Creating affordable public transport and focusing new development along transport corridors promote equality among Johannesburg’s residents while reducing greenhouse gas emissions.
Johannesburg is still shaped by its apartheid past, resulting in a large share of black citizens struggling with unemployment – up to 60% of residents in some areas – or traveling long distances to work and school, forced either to walk or pay a disproportionate share of their earnings for transport. With the Corridors of Freedom, the city combats high levels of inequality by creating affordable public transport services and improving economic growth and job density.
Johannesburg is undergoing a transformation to rid itself from its past as a segregated city. The city plans to build high-density housing, offices, social facilities, and retail along its revitalized transport corridors – the Corridors of Freedom – enabling residents to have shorter, more enjoyable commutes, without using private motorized transport. Implementing a low-emissions bus rapid transit (BRT) system will offer fast, safe, and affordable mobility, and increase employment opportunities for residents living far from central city areas.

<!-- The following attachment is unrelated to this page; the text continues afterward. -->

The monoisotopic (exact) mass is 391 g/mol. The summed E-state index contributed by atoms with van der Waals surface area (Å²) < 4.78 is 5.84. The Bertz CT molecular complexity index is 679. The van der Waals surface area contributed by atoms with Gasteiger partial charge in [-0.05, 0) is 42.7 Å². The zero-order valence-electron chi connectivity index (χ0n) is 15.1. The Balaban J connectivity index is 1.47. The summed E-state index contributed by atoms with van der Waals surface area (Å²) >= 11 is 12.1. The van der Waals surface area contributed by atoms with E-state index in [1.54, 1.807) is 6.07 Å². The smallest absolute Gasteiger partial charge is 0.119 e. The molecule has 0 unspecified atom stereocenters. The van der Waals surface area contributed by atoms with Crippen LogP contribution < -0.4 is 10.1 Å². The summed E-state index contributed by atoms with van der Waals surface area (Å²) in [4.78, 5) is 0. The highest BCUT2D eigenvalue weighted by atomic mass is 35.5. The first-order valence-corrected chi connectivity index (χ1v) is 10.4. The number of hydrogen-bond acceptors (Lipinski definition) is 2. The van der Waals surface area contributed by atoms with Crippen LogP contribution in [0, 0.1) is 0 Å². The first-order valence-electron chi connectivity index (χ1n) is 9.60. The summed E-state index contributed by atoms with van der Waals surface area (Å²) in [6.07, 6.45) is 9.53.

With transportation responsible for 25% of the city’s total emissions, Johannesburg is a big emitter of greenhouse gases, contributing 56% of emissions in South Africa. Johannesburg therefore aims to replace old minibus taxi fleets with cleaner buses using alternative fuels. As an incentive, taxi owners handing over their vehicles – which 585 owners have done to date – are granted shares in the company operating the new BRT system. The city makeover is estimated to reduce CO2 emissions by 1.6 million tons by 2020.
Environmental Benefits – As the transportation sector is the second highest source of pollution in Johannesburg, the Corridors of Freedom will relieve some of this environmental burden on the city.
Social Benefits – As 67.4% of households in Johannesburg live on less than $325 per month, the introduction of affordable public transport service simply puts more money back into residents’ pockets.
Economic Benefits – Building the BRT system has already created more than 24,600 jobs, and the ongoing expansion will create an additional 18,600 job opportunities.
Presented by C40 Cities Climate Leadership Group (C40), Sustainia and Realdania – Cities100 showcases leading solutions to urban climate challenges in ten sectors, ranging from solid waste management to transportation.
Available online and in print, Cities100 provides stakeholders an accessible format to explore achievable solutions for climate action in cities, and will be a useful tool for relevant groups ranging from impact investors and development organizations, to mayors and city governments. You can access the full Cities100 2015 publication online here.